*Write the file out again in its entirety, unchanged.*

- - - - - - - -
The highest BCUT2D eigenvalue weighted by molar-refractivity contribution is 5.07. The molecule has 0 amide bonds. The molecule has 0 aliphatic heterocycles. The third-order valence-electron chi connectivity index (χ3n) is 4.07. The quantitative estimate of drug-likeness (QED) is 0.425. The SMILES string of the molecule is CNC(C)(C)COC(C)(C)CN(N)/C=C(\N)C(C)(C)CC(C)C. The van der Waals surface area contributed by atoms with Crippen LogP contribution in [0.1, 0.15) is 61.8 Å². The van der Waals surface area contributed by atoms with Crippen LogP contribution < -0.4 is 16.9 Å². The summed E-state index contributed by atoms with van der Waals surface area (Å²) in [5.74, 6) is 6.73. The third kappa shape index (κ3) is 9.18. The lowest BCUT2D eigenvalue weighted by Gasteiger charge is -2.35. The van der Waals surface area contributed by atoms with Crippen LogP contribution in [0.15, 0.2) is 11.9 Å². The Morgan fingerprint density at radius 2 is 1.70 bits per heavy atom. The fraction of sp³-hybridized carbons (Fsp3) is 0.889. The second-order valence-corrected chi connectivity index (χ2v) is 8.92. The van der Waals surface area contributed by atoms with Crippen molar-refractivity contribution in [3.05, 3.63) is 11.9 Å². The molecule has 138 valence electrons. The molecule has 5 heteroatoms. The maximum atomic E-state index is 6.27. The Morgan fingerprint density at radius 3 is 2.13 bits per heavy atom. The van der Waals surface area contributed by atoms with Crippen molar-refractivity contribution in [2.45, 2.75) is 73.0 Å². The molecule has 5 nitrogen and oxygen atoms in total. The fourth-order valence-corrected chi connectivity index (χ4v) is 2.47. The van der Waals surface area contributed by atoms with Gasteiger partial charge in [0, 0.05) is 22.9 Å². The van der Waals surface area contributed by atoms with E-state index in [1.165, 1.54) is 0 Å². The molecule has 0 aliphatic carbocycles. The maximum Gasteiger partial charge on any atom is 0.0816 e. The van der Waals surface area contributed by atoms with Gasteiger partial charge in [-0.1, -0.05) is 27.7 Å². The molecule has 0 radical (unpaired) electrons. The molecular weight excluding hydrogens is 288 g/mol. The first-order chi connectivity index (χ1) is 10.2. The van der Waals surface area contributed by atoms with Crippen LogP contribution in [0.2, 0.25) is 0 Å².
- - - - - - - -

The highest BCUT2D eigenvalue weighted by molar-refractivity contribution is 5.07. The molecule has 0 amide bonds. The molecule has 0 aliphatic heterocycles. The third-order valence-electron chi connectivity index (χ3n) is 4.07. The quantitative estimate of drug-likeness (QED) is 0.425. The SMILES string of the molecule is CNC(C)(C)COC(C)(C)CN(N)/C=C(\N)C(C)(C)CC(C)C. The van der Waals surface area contributed by atoms with Crippen LogP contribution in [0.1, 0.15) is 61.8 Å². The van der Waals surface area contributed by atoms with Crippen LogP contribution < -0.4 is 16.9 Å². The summed E-state index contributed by atoms with van der Waals surface area (Å²) in [5.74, 6) is 6.73. The third kappa shape index (κ3) is 9.18. The lowest BCUT2D eigenvalue weighted by Gasteiger charge is -2.35. The van der Waals surface area contributed by atoms with Crippen LogP contribution in [0.15, 0.2) is 11.9 Å². The Morgan fingerprint density at radius 2 is 1.70 bits per heavy atom. The fraction of sp³-hybridized carbons (Fsp3) is 0.889. The second-order valence-corrected chi connectivity index (χ2v) is 8.92. The van der Waals surface area contributed by atoms with Crippen molar-refractivity contribution in [3.05, 3.63) is 11.9 Å². The molecule has 138 valence electrons. The molecule has 5 heteroatoms. The maximum atomic E-state index is 6.27. The Morgan fingerprint density at radius 3 is 2.13 bits per heavy atom. The van der Waals surface area contributed by atoms with Crippen molar-refractivity contribution in [2.45, 2.75) is 73.0 Å². The molecule has 5 nitrogen and oxygen atoms in total. The fourth-order valence-corrected chi connectivity index (χ4v) is 2.47. The van der Waals surface area contributed by atoms with Gasteiger partial charge in [0, 0.05) is 22.9 Å². The van der Waals surface area contributed by atoms with E-state index in [1.165, 1.54) is 0 Å². The molecule has 0 aliphatic carbocycles. The maximum Gasteiger partial charge on any atom is 0.0816 e. The van der Waals surface area contributed by atoms with Gasteiger partial charge in [-0.1, -0.05) is 27.7 Å². The molecule has 0 radical (unpaired) electrons. The molecular weight excluding hydrogens is 288 g/mol. The first-order chi connectivity index (χ1) is 10.2. The van der Waals surface area contributed by atoms with Crippen LogP contribution in [0.2, 0.25) is 0 Å².